Participants were asked to fill in a self-assessment form at the end of each module indicating whether they have acquired the skills and knowledge relevant to that module. Relevant knowledge and skills that have been acquired outside the AVATAR course can also be listed. Participants receive a certificate upon active participation in the course.

Key Terms in this Chapter

Virtual World: An online community that takes the form of a computer-based simulated environment through which users can interact with one another and use and create objects. The term has become largely synonymous with interactive 3D virtual environments, where the users take the form of avatars visible to others.

Learning by Doing: A phrase associated with John Dewey and the representatives of “progressive education,” whose trends dominated American schools in the early 1900’s. According to a pragmatic and progressive perspective, there was an effort to bring the school into the real world making it capable of delivering the information and values necessary in those changing times. To understand and store information effectively it is best to operate practically, manipulate, simulate, use the entire body, but on one condition: that the experience is accompanied by thought, by reflection. Thus the key to effective learning by doing is learning by thinking! Reflect on experience, revise, integrate; make new experience, reflect, revise and integrate again- a continuous cycle of experience and reflection.

Emotional Bandwidth: Emotions are an important part of the user experience in human machine interaction. Mitchell Kapor used the term in 1990. In virtual worlds the sense of presence is very strong and the physical representation by avatars makes it easier for users to establish relationships, and other people that present themselves next to us with their avatar are perceived as being almost physically close.

3D Digital Environment: An immersive-digital environment is an artificial, interactive computer-created scene or “world” within which users can immerse themselves to create a sense of full immersion. Immersive digital environments could be thought of as synonymous with Virtual Reality.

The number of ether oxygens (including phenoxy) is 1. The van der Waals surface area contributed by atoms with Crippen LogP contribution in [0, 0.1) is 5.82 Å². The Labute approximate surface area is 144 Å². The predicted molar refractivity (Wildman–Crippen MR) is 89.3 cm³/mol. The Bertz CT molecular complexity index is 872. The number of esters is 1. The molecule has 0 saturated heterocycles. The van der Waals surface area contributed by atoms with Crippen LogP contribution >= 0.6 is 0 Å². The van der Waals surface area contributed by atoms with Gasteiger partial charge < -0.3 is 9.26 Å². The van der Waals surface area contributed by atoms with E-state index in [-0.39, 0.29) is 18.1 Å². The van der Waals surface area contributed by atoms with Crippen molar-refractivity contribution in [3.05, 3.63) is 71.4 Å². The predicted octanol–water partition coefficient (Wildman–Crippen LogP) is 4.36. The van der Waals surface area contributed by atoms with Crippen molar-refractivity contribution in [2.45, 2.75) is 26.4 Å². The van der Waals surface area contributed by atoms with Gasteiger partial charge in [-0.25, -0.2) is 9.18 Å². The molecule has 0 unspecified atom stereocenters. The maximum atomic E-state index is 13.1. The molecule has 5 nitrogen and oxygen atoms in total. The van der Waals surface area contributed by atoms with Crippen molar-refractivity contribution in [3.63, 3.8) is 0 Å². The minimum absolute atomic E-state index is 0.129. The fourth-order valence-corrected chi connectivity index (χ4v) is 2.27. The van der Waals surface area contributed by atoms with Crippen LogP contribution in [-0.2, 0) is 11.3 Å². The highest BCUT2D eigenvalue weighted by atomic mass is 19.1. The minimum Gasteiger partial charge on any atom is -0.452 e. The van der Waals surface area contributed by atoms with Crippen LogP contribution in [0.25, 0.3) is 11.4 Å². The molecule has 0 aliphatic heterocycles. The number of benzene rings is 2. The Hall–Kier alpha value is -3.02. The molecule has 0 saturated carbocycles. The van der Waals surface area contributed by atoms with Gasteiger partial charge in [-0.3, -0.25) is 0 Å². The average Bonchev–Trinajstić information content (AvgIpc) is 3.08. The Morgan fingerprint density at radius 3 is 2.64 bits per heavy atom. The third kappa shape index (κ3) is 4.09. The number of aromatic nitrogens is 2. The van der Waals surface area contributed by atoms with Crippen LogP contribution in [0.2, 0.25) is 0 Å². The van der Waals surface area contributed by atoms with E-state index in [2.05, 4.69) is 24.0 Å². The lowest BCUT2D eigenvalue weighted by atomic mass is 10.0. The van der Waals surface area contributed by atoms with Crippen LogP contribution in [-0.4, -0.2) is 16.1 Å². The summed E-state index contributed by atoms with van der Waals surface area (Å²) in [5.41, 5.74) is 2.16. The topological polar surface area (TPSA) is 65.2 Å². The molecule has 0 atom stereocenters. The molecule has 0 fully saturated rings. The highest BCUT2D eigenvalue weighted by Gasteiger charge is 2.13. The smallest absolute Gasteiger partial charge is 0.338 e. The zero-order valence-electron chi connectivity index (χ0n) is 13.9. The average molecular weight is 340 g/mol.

Second Life’s Virtual World: Objects, landscapes, character shape, audio and visual content, services, etc. The peculiarity of the world of Second Life is that it gives users the freedom to use copyright on the objects they create, which can be sold and exchanged between the “residents” using a virtual currency (the Linden Dollar) that can be converted into real U.S. dollars. This setup gave rise to an internal economy continuously monitored. It is considered a platform and a new medium for different sectors- learning, art, business, education, music, role-playing games, media, various skills, business, architecture, machinima and animation, etc., and uses synchronous as well as asynchronous communication tools and integrates a search engine, a physics engine, presentation tools and streaming video and audio, an internal programming language (LSL-Linden Scripting Language) to realize objects, a system of voice transmission, instant messaging, public chat, a mini-browser for the web and more. It is constantly developing.

Open Source: An IT term to indicate computer software whose authors (more precisely the rights holders) allow, even encourage its free sharing, studying and modifying by other independent programmers.

Metaverse: A term coined by Neal Stephenson in Snow Crash (1992), a cyberpunk science fiction book, it defines a kind of virtual reality shared via the Internet, where people are represented in three dimensions by their own avatar.

Socio-Constructivist learning: Sociological theory of knowledge that applies the general philosophical constructionism into social settings, where in groups construct knowledge for one another, collaboratively creating a small culture of shared artifacts with shared meanings. When one is immersed within a culture of this sort, one is learning all the time about how to be a part of that culture on many levels. Its origins are largely attributed to Lev Vygotsky.

Second Life: A virtual world launched in June 2003 by the American company Linden Lab, from an idea of its founder, physicist Philip Rosedale. A free program (client) called Second Life Viewer allows users, represented by Avatars, to interact with each other. Residents can explore, socialize, meet other residents and manage individual or group activities, create partnerships, marry, create projects, teleport and travel through the islands and lands that form the virtual world. Digital data are stored on a grid of servers in San Francisco. The system provides its users (called “residents”) with tools to add new graphic content. Examples of metaverse are MMORPGs and 3D Virtual worlds such as Second Life or Active Worlds.

Learning Object (LO): A reusable unit of instruction for e-learning. Learning objects are special types of learning resources, self-consistent, modular, accessible, reusable and interoperable, characteristics which allow their use in different contexts.

Cooperative Learning: an approach where students must work in groups to complete tasks collectively so they capitalize on one another’s resources and skills